WHEN DID YOU FIRST KNOW YOU WANTED TO BE A WRITER AND WHY?
I started journaling as a teenager, and writing poetry, then short stories. It was not with
the dream of being a writer; it was the only way I seemed to be able to process events,
circumstances, relationships. The sixties brought new chaos with them, women’s lib,
drugs, sexual liberation, racial divides, the war, power shifting to the individual. It was all
quite bewildering for me. Writing is a way to witness myself, to observe, to know that I
exist. It helps me find myself in the seams of the inner and outer world.
AS A CHILD, WHAT DID YOU ASPIRE TO BE WHEN YOU GREW UP?
I always wanted to be an trapeze artist.
HOW DID YOU GET THE IDEA FOR YOUR AWARD WINNING TITLE?
My son. His special needs have been extremely difficult, and yet he continues to be
charming, courageous, and enthusiastic about life. When family and strangers distance
themselves from him, he continues to offer them kindness. When other children exclude
him from play, he smiles at them. Moojie’s journey is a composite of both my son’s and
my own awakening. We both have been growing, either through the pain of our own
willfulness, or through surrender to the greater mysteries of life. If I learned nothing else,
it would be this one thing: the Creator, the Source, God, is infinitely patient, and will
grant us all the time we need to awaken.
WHAT IS YOUR FAVORITE LINE FROM YOUR AWARD WINNING BOOK AND WHY?
"If life were all sunshine and chocolate, there wouldn’t be any saints and
we’d never find our way back to heaven."
Moojie’s mother says this when he is having a particularly tough time. It represents the
foundation of the story. While our lives at times might seem impossible, challenges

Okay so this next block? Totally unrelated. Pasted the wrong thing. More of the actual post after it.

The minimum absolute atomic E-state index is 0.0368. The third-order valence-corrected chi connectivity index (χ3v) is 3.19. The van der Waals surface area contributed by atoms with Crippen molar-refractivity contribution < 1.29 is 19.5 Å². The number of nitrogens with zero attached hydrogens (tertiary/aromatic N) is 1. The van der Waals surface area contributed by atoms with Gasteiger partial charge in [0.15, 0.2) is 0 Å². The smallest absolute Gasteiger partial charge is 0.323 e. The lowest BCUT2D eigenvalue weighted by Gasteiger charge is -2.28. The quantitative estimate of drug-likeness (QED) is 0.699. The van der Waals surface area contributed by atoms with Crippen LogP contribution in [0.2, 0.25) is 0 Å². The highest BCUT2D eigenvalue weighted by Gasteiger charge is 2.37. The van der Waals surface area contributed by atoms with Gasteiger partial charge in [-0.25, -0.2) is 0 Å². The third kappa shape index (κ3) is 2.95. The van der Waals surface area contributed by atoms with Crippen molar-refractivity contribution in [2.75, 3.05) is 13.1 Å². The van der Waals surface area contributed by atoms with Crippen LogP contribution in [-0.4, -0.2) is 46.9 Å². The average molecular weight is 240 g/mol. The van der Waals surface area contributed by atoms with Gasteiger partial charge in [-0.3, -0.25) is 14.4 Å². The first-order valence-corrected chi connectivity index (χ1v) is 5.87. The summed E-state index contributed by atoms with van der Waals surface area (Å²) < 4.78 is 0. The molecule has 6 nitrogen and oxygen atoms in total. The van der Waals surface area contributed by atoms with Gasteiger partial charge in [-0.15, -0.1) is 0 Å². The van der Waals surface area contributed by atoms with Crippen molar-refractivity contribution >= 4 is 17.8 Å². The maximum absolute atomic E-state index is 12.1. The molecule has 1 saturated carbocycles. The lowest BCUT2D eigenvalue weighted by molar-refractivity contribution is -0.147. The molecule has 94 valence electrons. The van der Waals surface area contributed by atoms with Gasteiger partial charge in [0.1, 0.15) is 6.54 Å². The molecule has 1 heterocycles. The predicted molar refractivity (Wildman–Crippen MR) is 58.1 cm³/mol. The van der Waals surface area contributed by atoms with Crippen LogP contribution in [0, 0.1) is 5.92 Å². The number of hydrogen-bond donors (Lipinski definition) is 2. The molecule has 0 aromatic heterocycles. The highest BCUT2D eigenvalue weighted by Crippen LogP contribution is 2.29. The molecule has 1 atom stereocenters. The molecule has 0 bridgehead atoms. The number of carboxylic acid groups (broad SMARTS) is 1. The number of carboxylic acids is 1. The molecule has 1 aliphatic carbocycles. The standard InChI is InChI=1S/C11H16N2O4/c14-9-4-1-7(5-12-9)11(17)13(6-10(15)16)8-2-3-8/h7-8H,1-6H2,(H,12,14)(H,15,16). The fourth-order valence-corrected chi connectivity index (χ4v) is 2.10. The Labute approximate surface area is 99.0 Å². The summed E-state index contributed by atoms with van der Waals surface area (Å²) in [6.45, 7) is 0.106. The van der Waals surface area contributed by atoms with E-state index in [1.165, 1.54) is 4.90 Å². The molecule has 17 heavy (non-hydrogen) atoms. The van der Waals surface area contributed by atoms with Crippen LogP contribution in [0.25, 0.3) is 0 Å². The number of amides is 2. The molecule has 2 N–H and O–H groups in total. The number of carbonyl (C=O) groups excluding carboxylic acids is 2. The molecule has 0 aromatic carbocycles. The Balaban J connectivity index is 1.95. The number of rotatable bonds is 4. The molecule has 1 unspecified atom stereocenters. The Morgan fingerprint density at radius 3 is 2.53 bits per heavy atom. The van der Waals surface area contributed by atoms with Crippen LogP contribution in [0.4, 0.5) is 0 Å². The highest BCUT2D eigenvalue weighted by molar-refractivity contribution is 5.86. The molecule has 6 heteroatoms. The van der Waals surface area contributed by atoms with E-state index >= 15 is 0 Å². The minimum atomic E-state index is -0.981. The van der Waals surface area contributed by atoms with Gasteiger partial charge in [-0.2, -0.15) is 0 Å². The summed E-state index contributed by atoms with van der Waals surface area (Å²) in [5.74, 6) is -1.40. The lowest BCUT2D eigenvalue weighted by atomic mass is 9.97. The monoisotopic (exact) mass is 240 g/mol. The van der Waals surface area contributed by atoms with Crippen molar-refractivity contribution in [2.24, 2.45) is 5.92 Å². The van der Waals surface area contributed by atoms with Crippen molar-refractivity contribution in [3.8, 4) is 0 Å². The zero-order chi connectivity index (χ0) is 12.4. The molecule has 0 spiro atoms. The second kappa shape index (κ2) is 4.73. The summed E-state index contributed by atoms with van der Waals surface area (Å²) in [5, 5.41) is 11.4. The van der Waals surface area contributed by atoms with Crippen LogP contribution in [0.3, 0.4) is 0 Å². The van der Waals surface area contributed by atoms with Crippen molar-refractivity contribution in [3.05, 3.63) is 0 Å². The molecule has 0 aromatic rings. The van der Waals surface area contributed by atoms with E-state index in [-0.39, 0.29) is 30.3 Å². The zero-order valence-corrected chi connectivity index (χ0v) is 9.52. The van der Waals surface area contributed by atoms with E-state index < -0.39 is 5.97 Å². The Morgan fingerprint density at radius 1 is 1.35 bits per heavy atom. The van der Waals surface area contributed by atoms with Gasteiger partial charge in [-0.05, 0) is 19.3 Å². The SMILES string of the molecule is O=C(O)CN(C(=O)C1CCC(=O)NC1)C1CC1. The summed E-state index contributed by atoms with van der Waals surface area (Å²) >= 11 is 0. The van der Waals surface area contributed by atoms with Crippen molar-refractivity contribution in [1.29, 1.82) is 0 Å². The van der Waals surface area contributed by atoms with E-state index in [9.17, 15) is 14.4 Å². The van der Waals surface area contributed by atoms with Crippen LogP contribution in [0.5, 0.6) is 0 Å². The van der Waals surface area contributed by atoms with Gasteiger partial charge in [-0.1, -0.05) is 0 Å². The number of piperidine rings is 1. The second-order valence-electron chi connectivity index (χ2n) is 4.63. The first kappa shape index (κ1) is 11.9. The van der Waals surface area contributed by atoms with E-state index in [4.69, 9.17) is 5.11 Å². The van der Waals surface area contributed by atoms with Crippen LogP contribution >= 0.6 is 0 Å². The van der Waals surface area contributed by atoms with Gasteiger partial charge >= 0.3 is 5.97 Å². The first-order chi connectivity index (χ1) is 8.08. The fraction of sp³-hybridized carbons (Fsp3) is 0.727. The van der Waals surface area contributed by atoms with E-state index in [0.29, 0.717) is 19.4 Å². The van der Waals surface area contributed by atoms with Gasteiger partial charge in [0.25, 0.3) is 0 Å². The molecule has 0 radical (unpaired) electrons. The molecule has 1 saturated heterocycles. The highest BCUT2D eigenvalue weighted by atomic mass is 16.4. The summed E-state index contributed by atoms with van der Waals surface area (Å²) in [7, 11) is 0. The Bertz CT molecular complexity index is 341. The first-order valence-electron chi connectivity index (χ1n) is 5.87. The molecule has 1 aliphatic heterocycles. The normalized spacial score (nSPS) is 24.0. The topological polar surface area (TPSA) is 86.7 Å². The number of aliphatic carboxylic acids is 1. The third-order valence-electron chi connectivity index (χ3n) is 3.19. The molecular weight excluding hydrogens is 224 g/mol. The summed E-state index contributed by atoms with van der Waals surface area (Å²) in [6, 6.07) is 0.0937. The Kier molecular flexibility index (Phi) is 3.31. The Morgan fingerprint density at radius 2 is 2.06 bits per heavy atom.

serve a crucial purpose: they are exactly what cause us to develop our inner
resources, to master our gifts, and realize deep, lasting fulfillment.
WHICH OF YOUR CHARACTERS FROM YOUR AWARD WINNING TITLE DO
YOU BELIEVE ARE MOST LIKE YOU AND WHY?
I suppose all the characters are drawn from parts of myself, but the one most like me is
Moojie’s mother. Though she is not quite awakened in the story, she is determined,
fierce, and believes in the power of love. She sees potential in her son where others do
not. She believes Moojie has an auspicious destiny. But I am also like Moojie in my
struggle to surrender with willfulness, impulsiveness, and self-sabotaging habits. Ha! To
one degree or another, I suppose I will always be working on these.
WHAT MESSAGE DO YOU HOPE READERS WILL GLEAN FROM YOUR
AWARD WINNING BOOK?
I would like to remind readers that each of us, no matter what our present state or
condition, is wired for miracles. Miracles occur when we merge with Grace. My greatest
hope is for readers to become engaged on a soul level while reading. It is a privilege to
give folks a story that will invite them to take a closer look at themselves, to question
whether or not they have accepted false limitations. We all have challenges. But often it
is our own judgment of them that keeps us stuck. Miracles are a matter of opening
ourselves to the healing/guiding forces of the universe. There truly are no mistakes.
We’ve always done the best we can, and everything along the way has helped us
realize our power. No matter how we appear today—be it sick, well, able-bodied or
disabled, alone or with family—we shape our own possibilities.
TELL US SOMETHING ABOUT YOUR EXPERIENCE AS A WRITER:
While working as a journalist, I wrote my first novel, a terrible thing, that I’m glad to say
never got published.
WHICH AUTHOR HAS MOST GREATLY INFLUENCED YOUR WRITING STYLE?
Oh boy, I’m not sure I can name one. I love the classics, Homer’s Odyssey, Cervantes’
Don Quixote, and The Thousand and One Nights. Other books of great influence were
One Hundred Years of Solitude, by Gabriel García Márquez, Kafka’s The
Metamorphosis, and Kipling’s Just So Stories.
WHAT BOOK HAS HAD THE GREATEST IMPACT ON YOUR LIFE?
One Hundred Years of Solitude. It is a mind-altering book that expanded my awareness
of what is possible, not only in literature, but in life.